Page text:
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TRIED AND TESTED: Alain Fabregues picked the eyes out of molecular cuisine during a recent month-long study with a consultant.

Class operator’s classic view

Alain Fabregues is a classic bon vivant.

Amid the emerging industry discussion about molecular cuisine and its potential to reinvigorate the local restaurant scene, Mr Fabregues has taken a pragmatic approach befitting his position as proprietor and head chef of The Loosebox, one of Perth's premier fine-dining establishments.

Having recently spent a month working with a molecular cooking consultant, Mr Fabregues has decided to stick with his 'cuisine for pleasure' methodology.

The molecular cuisine movement is based on a scientific discipline involving the study of physical and chemical processes that occur in cooking.

"You have the cuisine for survival, cuisine as an artform, cuisine as a pleasure, and molecular cuisine, which is more a cuisine for the senses," Mr Fabregues told Gusto.

"Your eyes and your pallet are not good enough for this type of cuisine, which aims to awaken some parts of your brain."

But he says he is not sure whether Australia is ready for the whole dining experience associated with the concept.

"My friend Paul Bocuse was telling me that he went to the Fat Duck [Michelin star restaurant renowned for using molecular concepts] in the UK and he said the maître d comes to your table at the beginning of the dinner and asks the customers to close their eyes, to imagine that they are in the forest, to feel their bare feet on the soil and the wind in their hair...15 minutes of talk before you can put a spoon of jelly in your face," Mr Fabregues says.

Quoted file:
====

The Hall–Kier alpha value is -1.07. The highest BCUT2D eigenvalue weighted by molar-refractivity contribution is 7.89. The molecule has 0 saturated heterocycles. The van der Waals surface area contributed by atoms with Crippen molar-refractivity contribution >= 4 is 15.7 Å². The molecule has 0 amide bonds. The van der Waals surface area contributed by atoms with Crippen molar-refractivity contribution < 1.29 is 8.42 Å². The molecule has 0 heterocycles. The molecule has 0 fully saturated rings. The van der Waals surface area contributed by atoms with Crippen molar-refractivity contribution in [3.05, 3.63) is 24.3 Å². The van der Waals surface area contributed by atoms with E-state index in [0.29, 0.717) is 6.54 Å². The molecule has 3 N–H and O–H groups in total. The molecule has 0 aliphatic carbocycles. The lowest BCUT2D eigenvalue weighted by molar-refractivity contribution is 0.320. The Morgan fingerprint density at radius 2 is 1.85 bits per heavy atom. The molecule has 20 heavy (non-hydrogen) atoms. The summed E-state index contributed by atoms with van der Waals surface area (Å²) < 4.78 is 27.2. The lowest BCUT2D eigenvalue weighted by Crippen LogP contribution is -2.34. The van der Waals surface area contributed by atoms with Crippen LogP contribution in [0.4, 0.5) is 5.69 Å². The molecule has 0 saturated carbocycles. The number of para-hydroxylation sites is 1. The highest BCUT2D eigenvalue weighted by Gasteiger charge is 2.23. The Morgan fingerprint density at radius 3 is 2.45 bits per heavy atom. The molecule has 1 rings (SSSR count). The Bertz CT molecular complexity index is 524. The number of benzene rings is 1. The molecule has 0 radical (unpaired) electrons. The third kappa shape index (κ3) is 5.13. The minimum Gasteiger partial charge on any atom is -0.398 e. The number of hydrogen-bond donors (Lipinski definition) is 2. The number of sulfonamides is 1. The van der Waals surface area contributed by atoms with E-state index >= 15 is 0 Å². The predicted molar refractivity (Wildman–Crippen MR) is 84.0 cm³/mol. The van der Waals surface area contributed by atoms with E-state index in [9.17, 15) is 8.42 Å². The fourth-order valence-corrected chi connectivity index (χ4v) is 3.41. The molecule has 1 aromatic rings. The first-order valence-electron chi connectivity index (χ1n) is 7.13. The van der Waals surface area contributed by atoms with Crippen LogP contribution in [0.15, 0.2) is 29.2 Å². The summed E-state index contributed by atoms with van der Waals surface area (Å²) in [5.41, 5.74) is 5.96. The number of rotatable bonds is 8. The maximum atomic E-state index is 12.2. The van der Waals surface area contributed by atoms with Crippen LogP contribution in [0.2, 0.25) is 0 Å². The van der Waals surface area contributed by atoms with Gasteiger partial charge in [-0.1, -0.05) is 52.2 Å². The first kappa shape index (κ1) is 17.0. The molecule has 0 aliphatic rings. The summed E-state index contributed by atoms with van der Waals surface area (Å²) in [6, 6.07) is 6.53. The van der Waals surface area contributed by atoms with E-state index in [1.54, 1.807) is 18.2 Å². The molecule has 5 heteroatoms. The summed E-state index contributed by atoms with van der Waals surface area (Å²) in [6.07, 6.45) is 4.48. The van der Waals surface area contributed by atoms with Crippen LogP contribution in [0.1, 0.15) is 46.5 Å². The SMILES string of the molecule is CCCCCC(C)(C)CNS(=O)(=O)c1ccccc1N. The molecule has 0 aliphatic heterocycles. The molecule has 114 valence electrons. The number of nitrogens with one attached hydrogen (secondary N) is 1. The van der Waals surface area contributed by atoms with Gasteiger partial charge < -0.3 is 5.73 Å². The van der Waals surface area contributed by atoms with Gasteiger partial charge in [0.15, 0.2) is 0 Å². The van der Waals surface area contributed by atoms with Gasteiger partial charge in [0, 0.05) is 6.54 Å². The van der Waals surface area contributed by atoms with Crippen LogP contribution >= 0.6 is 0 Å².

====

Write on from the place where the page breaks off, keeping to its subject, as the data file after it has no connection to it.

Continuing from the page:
"I can't imagine putting people through that kind of torture."

The molecular cuisine concept, which has all curious chefs around the world talking, can only survive in a city with a large pool of people, according to the renowned restaurateur.

'In a place like Paris where you have 14 million people living, it's not very difficult to find 40 people to do it, but in Perth, you want people to come back to your restaurant," he says.

"And I don't think it should be in the realm of French classicism that I do, food has to be more than air inside a bubble."

Mr Fabregues says some techniques of molecular cuisine have proved appropriate for use in his restaurant, after he adapted them to suit his classic approach.

But classicism doesn't mean conservationism for Mr Fabregues, who is introducing some changes at the Loosebox.

For the duration of the truffle season, the restaurant is trialling a menu without a la carte with three degustation menus - the truffle menu, the vegetarian menu and the winter menu.

"We'll decide in September if we want to keep it that way, I think people are familiar enough with degustation menus now to make it work," Mr Fabregues says.

Well known as one who cultivates most of the vegetables he uses in his restaurant, it's no surprise that Mr Fabregues, who is among the biggest consumers of truffles in the country - two kilos a week in season - has established his own truffle farm, located in Toodyay.

He planted five kilometres of trees (inoculated) on the 16-hectare farm and will be selling the trees he hasn't planted at the Mundaring Truffle Festival this weekend (August 1 and 2).

"People plant them and should get truffles within three years; then they have to get a dog to find them," he says.

Mr Fabregues opened The Loosebox in 1980 and operates it with his wife, Elizabeth.

He holds the Meilleurs Ouvriers de France: Cuisine Restauration, a title bestowed by the president of France and awarded to only about 100 chefs since the 1920s.

He has twice been awarded the French equivalent of a knighthood - Chevalier dans L'Ordre du Mérite Agricole and Chevalier dans L'Ordre National du Mérite.

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